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Hi all got a weird situation here. The other day I noticed when I wanted to seed a file for an older torrent, that the file size was wrong on my computer. The torrent said the file was say 450 mb, but when I went to look for the file, it was listed as say 480 mb! Bigger by maybe 10%.

This was just weird, but turned out to be a big pain in the butt because I made a vdi file for virtualbox at a fixed size of 15.8 gigs, and now it is listed as 17 gigs on Ubuntu! Which means I can't put it on the 16 gig memory stick I have!

(And yes, the memory stick has enough room for 15.8 gigs on it, in case anyone is wondering)

So, this is not the end of the world, I just have to buy a 32 gig stick now, but I am like WTF you know?? What gives as the kids say.

All other sources of information are consistent, and therefore Ubuntu is wrong. The website says the file is 450, the torrent file and the torrent client all say the file is 450. Virtualbox says the file is actually 15.8 gigs, it even handily provides an "actual size" value which says...15.8 gigs!

Only Ubuntu is giving these larger numbers. Therefore Ubuntu is wrong.

Why, dear goddess why??

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1 Answer 1

You need to be careful with dealing with file/disk sizes. Some systems/applications/advertisements use a base-10 measurement (so 1 K bytes is 1000 bytes) whereas others use a base-2 like system (so 1 K bytes is 1024 bytes) and some use a weird mixture ( 1 K is 1024 bytes but 1 M is 1024000).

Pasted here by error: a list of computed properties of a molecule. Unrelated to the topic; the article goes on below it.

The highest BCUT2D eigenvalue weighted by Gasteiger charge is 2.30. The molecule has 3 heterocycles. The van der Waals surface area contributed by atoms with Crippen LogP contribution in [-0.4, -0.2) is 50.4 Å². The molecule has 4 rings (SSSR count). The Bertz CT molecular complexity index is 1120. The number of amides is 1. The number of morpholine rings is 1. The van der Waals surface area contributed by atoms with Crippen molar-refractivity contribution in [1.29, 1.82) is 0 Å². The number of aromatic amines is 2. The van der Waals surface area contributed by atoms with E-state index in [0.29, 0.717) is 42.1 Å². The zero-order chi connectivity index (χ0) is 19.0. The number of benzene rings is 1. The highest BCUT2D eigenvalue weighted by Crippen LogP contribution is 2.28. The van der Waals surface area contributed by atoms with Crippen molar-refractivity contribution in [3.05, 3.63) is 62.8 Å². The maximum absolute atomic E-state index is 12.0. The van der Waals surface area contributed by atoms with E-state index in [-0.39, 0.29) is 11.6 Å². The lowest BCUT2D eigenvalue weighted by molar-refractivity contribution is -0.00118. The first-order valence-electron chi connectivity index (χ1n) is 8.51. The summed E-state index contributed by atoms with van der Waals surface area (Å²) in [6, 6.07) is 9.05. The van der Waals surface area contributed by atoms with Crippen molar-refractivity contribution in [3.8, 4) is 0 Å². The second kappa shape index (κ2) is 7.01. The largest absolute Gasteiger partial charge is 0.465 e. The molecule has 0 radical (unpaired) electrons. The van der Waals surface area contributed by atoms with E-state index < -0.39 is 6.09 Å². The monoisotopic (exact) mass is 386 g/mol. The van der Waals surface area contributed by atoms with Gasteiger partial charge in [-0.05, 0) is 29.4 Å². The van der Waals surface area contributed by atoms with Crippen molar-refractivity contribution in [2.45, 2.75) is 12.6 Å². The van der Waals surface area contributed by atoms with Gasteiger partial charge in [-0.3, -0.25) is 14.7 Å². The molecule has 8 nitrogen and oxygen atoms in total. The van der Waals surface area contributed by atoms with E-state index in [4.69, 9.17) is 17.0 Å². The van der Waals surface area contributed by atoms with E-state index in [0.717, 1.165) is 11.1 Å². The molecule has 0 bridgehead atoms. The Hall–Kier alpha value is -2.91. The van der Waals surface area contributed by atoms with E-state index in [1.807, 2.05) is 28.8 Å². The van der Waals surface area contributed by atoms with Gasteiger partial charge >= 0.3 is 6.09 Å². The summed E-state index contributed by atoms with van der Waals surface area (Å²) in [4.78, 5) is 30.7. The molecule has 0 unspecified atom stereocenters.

See http://en.wikipedia.org/wiki/Mebibyte

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yeah I noticed a discussion about that. But it doesn't help me here. Ubuntu is apparently not using the same system as everyone else. –  RhZ Apr 11 '13 at 4:05
    
That is true. But this has been a problem for decades. I was once asked to set up a drive into 512MB partitions (circa 1994). I later learned the user was very frustrated because he could not completely backup the partitions onto his 512MB tapes. Part of the problem was they used different measurements.The other problem is that overhead of file system layout was not accounted for. [Think of 1.44MB Floppy Disk iff using MS-DOS, but 1.4MB iff using Mac, 2.0MB iff unformatted] Trying to size things for a perfect fit is very difficult. –  Scott Salley Apr 11 '13 at 4:24
    
Ok you are right, I thought about it and the increase is basically right. Frustrating for sure, and I could have sworn my work ubuntu, also 12.04, doesn't do this. I will check that soon, is it possible that two different installs would have different results? –  RhZ Apr 11 '13 at 5:03
    
First, here is a longer post on the subject: askubuntu.com/questions/465/… –  Scott Salley Apr 11 '13 at 5:48
    
Wow. So all ubuntu over a certain vintage...actually this might make sense, at work we have two comps with 10.04 and I think on those computers the number for that vdi file are "right". So 12.04 already does this but 10.04 perhaps does not. –  RhZ Apr 11 '13 at 6:15
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